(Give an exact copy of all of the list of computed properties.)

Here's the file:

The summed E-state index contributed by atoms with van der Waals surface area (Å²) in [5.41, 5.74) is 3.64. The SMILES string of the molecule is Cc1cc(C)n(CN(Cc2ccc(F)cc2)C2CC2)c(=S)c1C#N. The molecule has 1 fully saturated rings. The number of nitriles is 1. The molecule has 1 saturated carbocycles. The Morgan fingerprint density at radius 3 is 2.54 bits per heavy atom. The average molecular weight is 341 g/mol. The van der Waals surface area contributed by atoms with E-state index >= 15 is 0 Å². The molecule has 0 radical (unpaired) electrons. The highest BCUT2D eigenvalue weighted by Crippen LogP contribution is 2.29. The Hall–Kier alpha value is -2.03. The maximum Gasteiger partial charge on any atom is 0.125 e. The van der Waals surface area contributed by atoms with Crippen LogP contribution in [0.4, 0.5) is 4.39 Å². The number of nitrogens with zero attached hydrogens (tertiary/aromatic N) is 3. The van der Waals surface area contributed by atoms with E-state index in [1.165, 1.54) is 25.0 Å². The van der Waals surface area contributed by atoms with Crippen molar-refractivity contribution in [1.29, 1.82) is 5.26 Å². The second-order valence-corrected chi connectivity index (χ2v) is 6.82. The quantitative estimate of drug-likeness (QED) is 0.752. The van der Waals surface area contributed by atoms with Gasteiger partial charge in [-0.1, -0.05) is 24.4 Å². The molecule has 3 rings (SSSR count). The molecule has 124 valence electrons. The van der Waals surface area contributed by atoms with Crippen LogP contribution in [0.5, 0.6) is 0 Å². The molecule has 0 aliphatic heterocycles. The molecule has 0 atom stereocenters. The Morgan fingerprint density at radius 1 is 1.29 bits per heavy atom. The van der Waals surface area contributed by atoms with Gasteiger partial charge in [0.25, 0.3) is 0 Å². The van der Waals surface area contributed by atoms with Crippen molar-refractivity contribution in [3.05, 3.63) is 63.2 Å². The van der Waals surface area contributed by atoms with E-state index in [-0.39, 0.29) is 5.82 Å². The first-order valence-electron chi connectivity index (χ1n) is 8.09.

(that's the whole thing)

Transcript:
The summed E-state index contributed by atoms with van der Waals surface area (Å²) in [5.41, 5.74) is 3.64. The SMILES string of the molecule is Cc1cc(C)n(CN(Cc2ccc(F)cc2)C2CC2)c(=S)c1C#N. The molecule has 1 fully saturated rings. The number of nitriles is 1. The molecule has 1 saturated carbocycles. The Morgan fingerprint density at radius 3 is 2.54 bits per heavy atom. The average molecular weight is 341 g/mol. The van der Waals surface area contributed by atoms with E-state index >= 15 is 0 Å². The molecule has 0 radical (unpaired) electrons. The highest BCUT2D eigenvalue weighted by Crippen LogP contribution is 2.29. The Hall–Kier alpha value is -2.03. The maximum Gasteiger partial charge on any atom is 0.125 e. The van der Waals surface area contributed by atoms with Crippen LogP contribution in [0.4, 0.5) is 4.39 Å². The number of nitrogens with zero attached hydrogens (tertiary/aromatic N) is 3. The van der Waals surface area contributed by atoms with E-state index in [1.165, 1.54) is 25.0 Å². The van der Waals surface area contributed by atoms with Crippen molar-refractivity contribution in [1.29, 1.82) is 5.26 Å². The second-order valence-corrected chi connectivity index (χ2v) is 6.82. The quantitative estimate of drug-likeness (QED) is 0.752. The van der Waals surface area contributed by atoms with Gasteiger partial charge in [-0.1, -0.05) is 24.4 Å². The molecule has 3 rings (SSSR count). The molecule has 124 valence electrons. The van der Waals surface area contributed by atoms with Crippen LogP contribution in [0.5, 0.6) is 0 Å². The molecule has 0 aliphatic heterocycles. The molecule has 0 atom stereocenters. The Morgan fingerprint density at radius 1 is 1.29 bits per heavy atom. The van der Waals surface area contributed by atoms with Gasteiger partial charge in [0.25, 0.3) is 0 Å². The van der Waals surface area contributed by atoms with Crippen molar-refractivity contribution in [3.05, 3.63) is 63.2 Å². The van der Waals surface area contributed by atoms with E-state index in [-0.39, 0.29) is 5.82 Å². The first-order valence-electron chi connectivity index (χ1n) is 8.09.